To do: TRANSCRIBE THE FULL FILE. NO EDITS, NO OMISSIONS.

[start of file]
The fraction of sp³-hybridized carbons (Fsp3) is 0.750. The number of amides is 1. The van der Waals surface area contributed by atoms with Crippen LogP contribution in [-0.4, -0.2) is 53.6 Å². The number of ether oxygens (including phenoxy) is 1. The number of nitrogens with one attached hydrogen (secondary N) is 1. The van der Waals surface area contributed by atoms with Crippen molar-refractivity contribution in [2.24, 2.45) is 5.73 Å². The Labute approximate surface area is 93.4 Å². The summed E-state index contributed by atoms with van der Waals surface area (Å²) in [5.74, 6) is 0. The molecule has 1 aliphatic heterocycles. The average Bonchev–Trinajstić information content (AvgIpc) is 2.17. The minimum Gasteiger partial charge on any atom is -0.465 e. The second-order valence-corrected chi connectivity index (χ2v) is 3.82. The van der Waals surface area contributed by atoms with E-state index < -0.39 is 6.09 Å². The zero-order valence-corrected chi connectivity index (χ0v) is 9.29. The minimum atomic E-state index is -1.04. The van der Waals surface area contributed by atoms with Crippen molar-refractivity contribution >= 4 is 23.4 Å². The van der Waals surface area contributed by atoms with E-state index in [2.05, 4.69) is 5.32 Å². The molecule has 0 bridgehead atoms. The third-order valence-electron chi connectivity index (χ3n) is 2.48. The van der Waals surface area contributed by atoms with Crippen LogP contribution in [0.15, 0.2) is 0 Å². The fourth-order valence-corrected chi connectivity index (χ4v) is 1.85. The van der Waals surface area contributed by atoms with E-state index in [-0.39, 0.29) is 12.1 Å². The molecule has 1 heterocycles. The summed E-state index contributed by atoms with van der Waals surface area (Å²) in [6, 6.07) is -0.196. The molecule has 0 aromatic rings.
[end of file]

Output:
The fraction of sp³-hybridized carbons (Fsp3) is 0.750. The number of amides is 1. The van der Waals surface area contributed by atoms with Crippen LogP contribution in [-0.4, -0.2) is 53.6 Å². The number of ether oxygens (including phenoxy) is 1. The number of nitrogens with one attached hydrogen (secondary N) is 1. The van der Waals surface area contributed by atoms with Crippen molar-refractivity contribution in [2.24, 2.45) is 5.73 Å². The Labute approximate surface area is 93.4 Å². The summed E-state index contributed by atoms with van der Waals surface area (Å²) in [5.74, 6) is 0. The molecule has 1 aliphatic heterocycles. The average Bonchev–Trinajstić information content (AvgIpc) is 2.17. The minimum Gasteiger partial charge on any atom is -0.465 e. The second-order valence-corrected chi connectivity index (χ2v) is 3.82. The van der Waals surface area contributed by atoms with E-state index < -0.39 is 6.09 Å². The zero-order valence-corrected chi connectivity index (χ0v) is 9.29. The minimum atomic E-state index is -1.04. The van der Waals surface area contributed by atoms with Crippen molar-refractivity contribution >= 4 is 23.4 Å². The van der Waals surface area contributed by atoms with E-state index in [2.05, 4.69) is 5.32 Å². The molecule has 0 bridgehead atoms. The third-order valence-electron chi connectivity index (χ3n) is 2.48. The van der Waals surface area contributed by atoms with Crippen LogP contribution in [0.15, 0.2) is 0 Å². The fourth-order valence-corrected chi connectivity index (χ4v) is 1.85. The van der Waals surface area contributed by atoms with E-state index in [-0.39, 0.29) is 12.1 Å². The molecule has 1 heterocycles. The summed E-state index contributed by atoms with van der Waals surface area (Å²) in [6, 6.07) is -0.196. The molecule has 0 aromatic rings.